Malaria Outbreak In London Zoo

Six London Zoo penguins died from a Malaria outbreak this summer. Photo credit: Kirsty Wigglesworth/AP

Dori Edwards, Global Animal

Zookeepers at the London Zoo claim to be very cautious of penguin susceptibility to Malaria. Unfortunately, their extensive preventative measures failed to protect the zoo’s penguins from an outbreak this summer. 

Six London Zoo penguins died from a Malaria outbreak this summer. Photo Credit: Kirsty Wigglesworth/AP

In August of this year, six London Zoo Penguins were exposed to mosquito bites that transferred the disease to the avian animals.

According to the UK zoo, the birds in the zoo are “endemic” to Malaria. This means the likelihood of contraction is great and daily procedures are performed to counteract the increased probability.

Zookeepers give morning medication and plant lavender for nests. Lavender is a homeopathic remedy against mosquitos. 

However, the precautionary attempts were not efficient enough to protect against the flourishing parasite population. The summer weather was the wettest recorded in the past 100 years and created “perfect conditions for mosquito numbers.”

Also, according to Dr Stephen Larcombe, who studies the disease at Oxford University’s Edward Grey Institute, “In zoos it is quite likely that mosquitoes will be around.” 

London Zoo spokespersons assure that the penguins cannot pass on malaria to humans or other birds and that the remaining penguins are “healthy and well.”  

This incident is a direct result of the unnatural process of not only holding wildlife captive, but taking the animals far away from their natural habitat. According to Larcomb, “Generally where they live is cold and windy so they don’t get infected very often in their native conditions.”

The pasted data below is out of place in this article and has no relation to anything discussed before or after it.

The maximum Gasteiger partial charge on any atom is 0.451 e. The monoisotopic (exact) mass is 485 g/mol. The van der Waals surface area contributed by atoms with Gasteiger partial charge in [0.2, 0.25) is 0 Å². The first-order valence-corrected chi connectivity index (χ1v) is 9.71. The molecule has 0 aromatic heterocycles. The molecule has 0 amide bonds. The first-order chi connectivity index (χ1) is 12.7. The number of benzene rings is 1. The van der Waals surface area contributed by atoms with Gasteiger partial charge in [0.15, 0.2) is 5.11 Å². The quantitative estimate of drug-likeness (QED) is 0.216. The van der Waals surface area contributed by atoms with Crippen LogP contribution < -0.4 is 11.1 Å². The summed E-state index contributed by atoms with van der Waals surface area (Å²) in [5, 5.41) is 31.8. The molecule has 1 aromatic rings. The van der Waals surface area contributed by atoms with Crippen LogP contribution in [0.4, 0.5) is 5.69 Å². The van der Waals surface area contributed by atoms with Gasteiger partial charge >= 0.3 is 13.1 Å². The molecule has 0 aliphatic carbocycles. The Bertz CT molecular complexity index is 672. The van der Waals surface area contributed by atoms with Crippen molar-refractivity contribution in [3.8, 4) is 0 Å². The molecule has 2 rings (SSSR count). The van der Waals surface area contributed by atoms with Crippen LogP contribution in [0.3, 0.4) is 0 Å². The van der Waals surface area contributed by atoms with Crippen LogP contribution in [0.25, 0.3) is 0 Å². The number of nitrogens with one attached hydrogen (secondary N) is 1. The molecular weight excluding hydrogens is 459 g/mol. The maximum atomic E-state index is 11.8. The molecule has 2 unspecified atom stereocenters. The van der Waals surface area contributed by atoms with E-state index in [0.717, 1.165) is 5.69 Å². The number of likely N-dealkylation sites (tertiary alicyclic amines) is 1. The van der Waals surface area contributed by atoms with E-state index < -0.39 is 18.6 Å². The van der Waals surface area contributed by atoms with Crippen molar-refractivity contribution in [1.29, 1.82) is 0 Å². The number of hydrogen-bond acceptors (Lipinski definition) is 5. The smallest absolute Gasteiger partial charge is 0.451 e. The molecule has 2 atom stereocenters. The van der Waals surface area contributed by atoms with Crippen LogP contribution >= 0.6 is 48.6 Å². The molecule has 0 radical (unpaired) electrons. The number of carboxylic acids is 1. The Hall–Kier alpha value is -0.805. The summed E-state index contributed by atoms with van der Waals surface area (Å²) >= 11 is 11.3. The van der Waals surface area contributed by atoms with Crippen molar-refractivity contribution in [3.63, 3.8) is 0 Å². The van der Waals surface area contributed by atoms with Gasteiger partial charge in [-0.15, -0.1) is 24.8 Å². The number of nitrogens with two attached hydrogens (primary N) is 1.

Larcombe’s statement is apt evidence that zoos create harmful conditions. If the penguins remained in their indigenous environment, they would have been less likely to contract the disease and die. 

This news also comes after a ground-breaking study revealing that approximately 75 percent of British zoos, aquariums, petting farms, and sanctuaries do not meet all of the animal welfare standards.

The study is the first to analyze zoo inspections since the Zoo Licensing Act went into effect in 1984, requiring zoos in England, Wales, and Scotland to meet the basic standards for animal care, conservation, and safety.

Findings revealed that 76 percent of the zoos are breaking at least one basic requirement, while only 24 percent of zoos have met all of the animal welfare standards.

While the London Zoo is an unfit climate for penguins, animal advocates believe this fact alone violates the Zoo Licensing Act by not fulfilling the most basic animal welfare requirement of all.